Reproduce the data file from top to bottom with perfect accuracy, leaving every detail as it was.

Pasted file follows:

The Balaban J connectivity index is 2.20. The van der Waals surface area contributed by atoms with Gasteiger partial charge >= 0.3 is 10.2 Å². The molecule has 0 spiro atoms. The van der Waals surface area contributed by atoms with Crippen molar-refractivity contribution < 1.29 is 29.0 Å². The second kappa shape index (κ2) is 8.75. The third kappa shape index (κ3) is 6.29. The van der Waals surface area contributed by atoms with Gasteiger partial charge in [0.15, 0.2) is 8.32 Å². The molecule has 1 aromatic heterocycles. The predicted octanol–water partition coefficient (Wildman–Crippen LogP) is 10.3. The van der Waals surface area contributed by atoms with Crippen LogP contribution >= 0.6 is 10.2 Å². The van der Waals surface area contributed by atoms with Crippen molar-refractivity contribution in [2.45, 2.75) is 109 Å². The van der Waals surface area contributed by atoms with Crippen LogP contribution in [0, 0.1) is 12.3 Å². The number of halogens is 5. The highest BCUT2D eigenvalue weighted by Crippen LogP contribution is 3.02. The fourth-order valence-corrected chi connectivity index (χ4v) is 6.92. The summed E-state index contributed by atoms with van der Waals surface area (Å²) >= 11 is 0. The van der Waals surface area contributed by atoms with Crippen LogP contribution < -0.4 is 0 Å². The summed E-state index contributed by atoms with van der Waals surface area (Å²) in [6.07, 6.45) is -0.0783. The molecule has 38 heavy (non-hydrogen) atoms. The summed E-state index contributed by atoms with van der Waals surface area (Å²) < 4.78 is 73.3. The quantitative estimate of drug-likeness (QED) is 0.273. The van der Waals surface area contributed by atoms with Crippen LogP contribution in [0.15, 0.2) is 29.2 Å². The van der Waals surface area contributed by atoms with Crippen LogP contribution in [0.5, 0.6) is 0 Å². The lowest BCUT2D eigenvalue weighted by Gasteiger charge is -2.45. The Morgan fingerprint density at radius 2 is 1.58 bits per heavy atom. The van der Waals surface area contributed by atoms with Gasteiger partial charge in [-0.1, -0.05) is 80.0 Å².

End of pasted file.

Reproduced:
The Balaban J connectivity index is 2.20. The van der Waals surface area contributed by atoms with Gasteiger partial charge >= 0.3 is 10.2 Å². The molecule has 0 spiro atoms. The van der Waals surface area contributed by atoms with Crippen molar-refractivity contribution < 1.29 is 29.0 Å². The second kappa shape index (κ2) is 8.75. The third kappa shape index (κ3) is 6.29. The van der Waals surface area contributed by atoms with Gasteiger partial charge in [0.15, 0.2) is 8.32 Å². The molecule has 1 aromatic heterocycles. The predicted octanol–water partition coefficient (Wildman–Crippen LogP) is 10.3. The van der Waals surface area contributed by atoms with Crippen LogP contribution >= 0.6 is 10.2 Å². The van der Waals surface area contributed by atoms with Crippen molar-refractivity contribution in [2.45, 2.75) is 109 Å². The van der Waals surface area contributed by atoms with Crippen LogP contribution in [0, 0.1) is 12.3 Å². The number of halogens is 5. The highest BCUT2D eigenvalue weighted by Crippen LogP contribution is 3.02. The fourth-order valence-corrected chi connectivity index (χ4v) is 6.92. The summed E-state index contributed by atoms with van der Waals surface area (Å²) >= 11 is 0. The van der Waals surface area contributed by atoms with Crippen LogP contribution < -0.4 is 0 Å². The summed E-state index contributed by atoms with van der Waals surface area (Å²) in [6.07, 6.45) is -0.0783. The molecule has 38 heavy (non-hydrogen) atoms. The summed E-state index contributed by atoms with van der Waals surface area (Å²) < 4.78 is 73.3. The quantitative estimate of drug-likeness (QED) is 0.273. The van der Waals surface area contributed by atoms with Crippen LogP contribution in [0.15, 0.2) is 29.2 Å². The van der Waals surface area contributed by atoms with Crippen LogP contribution in [0.5, 0.6) is 0 Å². The lowest BCUT2D eigenvalue weighted by Gasteiger charge is -2.45. The Morgan fingerprint density at radius 2 is 1.58 bits per heavy atom. The van der Waals surface area contributed by atoms with Gasteiger partial charge in [-0.1, -0.05) is 80.0 Å².